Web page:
A student should know exactly how much time they are allowed to spend having fun, versus how much time they need to be investing in their future. If they are allowed to spend time on social media unchecked, time wastage is almost guaranteed. Setting limits teaches your child another valuable skill: learning to be in control. The most successful children are those that can control their desires and make active, conscious choices. Success doesn’t just happen. It’s a choice.
You can help your student do this by talking to them about their goals and asking how you can help them get there. If they express that they are having a hard time focusing, gently suggest that you hold onto their phone during their study hours so that they can remain distraction free. Set guidelines with you children, rather than upon them, so that it is a team effort.
#4 Get your child out of their comfort zone
Expecting your student to study in the same area that they relax in is almost always a bad idea. The brain has a difficult time switching in between work and play when the environment is exactly the same. Try to create a designated area for your child to study and complete their work that is distinct from the place that they relax. For example, your child should not be studying in their bed.
Many students do well in areas where they are forced to focus and complete their work, such as a library or a study center. When your child is in that environment, they will be away from their friends, their TV, the kitchen, and every other place that draws their focus away from work. They will intuitively feel that they need to complete their work to leave that place, which will compel them to focus and get their work done in a timely manner.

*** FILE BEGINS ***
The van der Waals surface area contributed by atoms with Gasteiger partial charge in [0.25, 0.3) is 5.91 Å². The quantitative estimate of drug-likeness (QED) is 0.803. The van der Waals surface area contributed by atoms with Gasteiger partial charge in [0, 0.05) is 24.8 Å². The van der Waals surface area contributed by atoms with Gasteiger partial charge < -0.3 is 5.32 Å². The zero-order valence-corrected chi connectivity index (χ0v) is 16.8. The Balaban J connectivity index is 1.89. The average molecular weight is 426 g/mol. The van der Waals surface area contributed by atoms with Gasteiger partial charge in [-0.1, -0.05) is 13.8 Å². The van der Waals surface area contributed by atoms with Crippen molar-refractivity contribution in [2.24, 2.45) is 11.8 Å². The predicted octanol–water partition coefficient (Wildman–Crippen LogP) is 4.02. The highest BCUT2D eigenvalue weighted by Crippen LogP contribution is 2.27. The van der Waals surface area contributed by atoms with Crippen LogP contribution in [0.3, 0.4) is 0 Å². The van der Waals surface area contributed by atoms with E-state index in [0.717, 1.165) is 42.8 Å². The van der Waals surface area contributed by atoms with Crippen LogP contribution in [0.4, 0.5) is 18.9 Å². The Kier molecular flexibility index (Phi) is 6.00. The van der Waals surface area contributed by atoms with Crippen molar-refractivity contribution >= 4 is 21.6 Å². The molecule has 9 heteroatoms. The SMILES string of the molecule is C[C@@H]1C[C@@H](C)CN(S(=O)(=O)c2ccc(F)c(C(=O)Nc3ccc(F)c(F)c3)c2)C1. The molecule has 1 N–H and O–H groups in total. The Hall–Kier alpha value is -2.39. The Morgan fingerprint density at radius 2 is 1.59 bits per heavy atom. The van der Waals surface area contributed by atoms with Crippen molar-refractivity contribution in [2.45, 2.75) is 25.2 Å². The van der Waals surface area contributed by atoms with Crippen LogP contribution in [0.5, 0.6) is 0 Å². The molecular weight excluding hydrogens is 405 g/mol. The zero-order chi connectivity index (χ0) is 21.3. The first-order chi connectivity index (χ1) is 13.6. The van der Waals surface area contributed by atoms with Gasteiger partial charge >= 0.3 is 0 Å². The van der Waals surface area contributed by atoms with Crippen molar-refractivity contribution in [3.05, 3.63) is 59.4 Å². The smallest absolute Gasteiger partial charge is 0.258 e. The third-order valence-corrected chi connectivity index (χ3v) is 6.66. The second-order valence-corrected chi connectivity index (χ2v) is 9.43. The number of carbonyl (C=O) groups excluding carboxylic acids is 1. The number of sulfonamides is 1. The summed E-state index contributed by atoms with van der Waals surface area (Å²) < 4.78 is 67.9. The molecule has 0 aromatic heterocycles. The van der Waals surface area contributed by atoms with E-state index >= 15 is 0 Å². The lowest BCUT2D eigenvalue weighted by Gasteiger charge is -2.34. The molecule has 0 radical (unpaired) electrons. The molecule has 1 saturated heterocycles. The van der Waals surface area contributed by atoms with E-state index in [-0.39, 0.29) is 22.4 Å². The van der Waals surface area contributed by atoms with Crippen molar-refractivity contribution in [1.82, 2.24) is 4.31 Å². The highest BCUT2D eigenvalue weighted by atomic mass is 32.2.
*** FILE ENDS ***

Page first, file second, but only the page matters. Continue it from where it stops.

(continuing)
The most recent national polls show that over 87% of high school teenagers get far less than the recommended eight to ten hours of sleep per night. Sleep deprivation is dangerous, and increases the likelihood of a number of negative consequences, including the inability to concentrate, poor grades, drowsy-driving accidents, anxiety, depression, and thoughts of suicide.
I share this with you because I am a firm believe in the power of sleep. With the number of distractions present in our children’s worlds, it is even more important that they receive an opportunity to recharge and rest. I have seen far too many of my mentees break down in tears without an explanation, and when I ask their parents how much sleep they are getting per night, most parents tell me that their child sleeps around 2 am and wakes up at 7 or 8.
That is nowhere near the amount of rest that a student should be receiving, and it is evidenced by the student’s need to come home and take a nap for two to three hours in the middle of the day. Daytime hours are the most effective for getting work done; in fact, most people find that waking up early and starting their work allows them to begin the day in an intentional and focused manner, rather than constantly bouncing between being rushed and feeling drowsy.
It’s no wonder that students (and adults) need to rely on stimulants such as caffeine and 5 hour energy drinks which are known to dehydrate and often times, cause heart palpitations. And all of this could simply be avoided if we knew that we have a certain amount of hours in a day to complete our tasks, rather than wasting those valuable hours at the expense of our personal health and safety.
I hope these strategies help you and your student find better ways to manage their time. Once they nail down this healthy habit, success is sure to be the natural result.